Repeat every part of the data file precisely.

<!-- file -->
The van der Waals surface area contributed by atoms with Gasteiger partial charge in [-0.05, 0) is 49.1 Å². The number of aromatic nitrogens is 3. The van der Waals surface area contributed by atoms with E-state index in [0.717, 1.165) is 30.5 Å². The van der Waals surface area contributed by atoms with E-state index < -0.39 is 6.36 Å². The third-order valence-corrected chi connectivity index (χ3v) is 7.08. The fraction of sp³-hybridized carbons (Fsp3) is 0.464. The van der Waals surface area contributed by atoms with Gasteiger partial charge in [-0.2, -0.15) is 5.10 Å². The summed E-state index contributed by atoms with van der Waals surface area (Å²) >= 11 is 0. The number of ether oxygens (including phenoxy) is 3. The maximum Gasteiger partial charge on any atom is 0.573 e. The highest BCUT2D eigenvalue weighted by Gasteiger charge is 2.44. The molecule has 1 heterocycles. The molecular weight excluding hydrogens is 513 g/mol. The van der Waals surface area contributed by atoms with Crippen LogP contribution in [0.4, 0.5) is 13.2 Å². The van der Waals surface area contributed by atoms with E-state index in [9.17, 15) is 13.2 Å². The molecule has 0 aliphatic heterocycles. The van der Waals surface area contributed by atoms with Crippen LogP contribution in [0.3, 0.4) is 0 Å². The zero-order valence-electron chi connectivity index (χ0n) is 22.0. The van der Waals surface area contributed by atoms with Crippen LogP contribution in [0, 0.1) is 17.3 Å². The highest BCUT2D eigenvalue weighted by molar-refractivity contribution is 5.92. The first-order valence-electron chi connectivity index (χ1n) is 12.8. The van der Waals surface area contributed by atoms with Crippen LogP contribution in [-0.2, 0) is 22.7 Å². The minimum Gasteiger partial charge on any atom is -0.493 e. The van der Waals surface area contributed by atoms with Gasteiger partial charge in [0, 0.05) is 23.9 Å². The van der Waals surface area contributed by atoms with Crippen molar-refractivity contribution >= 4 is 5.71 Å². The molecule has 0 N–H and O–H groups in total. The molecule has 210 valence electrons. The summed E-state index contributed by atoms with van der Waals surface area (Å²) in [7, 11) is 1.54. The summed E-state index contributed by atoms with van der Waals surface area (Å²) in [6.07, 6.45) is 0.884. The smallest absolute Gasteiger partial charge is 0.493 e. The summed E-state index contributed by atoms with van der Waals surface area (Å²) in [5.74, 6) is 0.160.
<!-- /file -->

The van der Waals surface area contributed by atoms with Gasteiger partial charge in [-0.05, 0) is 49.1 Å². The number of aromatic nitrogens is 3. The van der Waals surface area contributed by atoms with E-state index in [0.717, 1.165) is 30.5 Å². The van der Waals surface area contributed by atoms with E-state index < -0.39 is 6.36 Å². The third-order valence-corrected chi connectivity index (χ3v) is 7.08. The fraction of sp³-hybridized carbons (Fsp3) is 0.464. The van der Waals surface area contributed by atoms with Gasteiger partial charge in [-0.2, -0.15) is 5.10 Å². The summed E-state index contributed by atoms with van der Waals surface area (Å²) >= 11 is 0. The number of ether oxygens (including phenoxy) is 3. The maximum Gasteiger partial charge on any atom is 0.573 e. The highest BCUT2D eigenvalue weighted by Gasteiger charge is 2.44. The molecule has 1 heterocycles. The molecular weight excluding hydrogens is 513 g/mol. The van der Waals surface area contributed by atoms with Crippen LogP contribution in [0.4, 0.5) is 13.2 Å². The van der Waals surface area contributed by atoms with E-state index in [9.17, 15) is 13.2 Å². The molecule has 0 aliphatic heterocycles. The van der Waals surface area contributed by atoms with Crippen LogP contribution in [0.3, 0.4) is 0 Å². The zero-order valence-electron chi connectivity index (χ0n) is 22.0. The van der Waals surface area contributed by atoms with Crippen LogP contribution in [0, 0.1) is 17.3 Å². The highest BCUT2D eigenvalue weighted by molar-refractivity contribution is 5.92. The first-order valence-electron chi connectivity index (χ1n) is 12.8. The van der Waals surface area contributed by atoms with Crippen LogP contribution in [-0.2, 0) is 22.7 Å². The minimum Gasteiger partial charge on any atom is -0.493 e. The van der Waals surface area contributed by atoms with Gasteiger partial charge in [0, 0.05) is 23.9 Å². The van der Waals surface area contributed by atoms with Crippen molar-refractivity contribution >= 4 is 5.71 Å². The molecule has 0 N–H and O–H groups in total. The molecule has 210 valence electrons. The summed E-state index contributed by atoms with van der Waals surface area (Å²) in [7, 11) is 1.54. The summed E-state index contributed by atoms with van der Waals surface area (Å²) in [6.07, 6.45) is 0.884. The smallest absolute Gasteiger partial charge is 0.493 e. The summed E-state index contributed by atoms with van der Waals surface area (Å²) in [5.74, 6) is 0.160.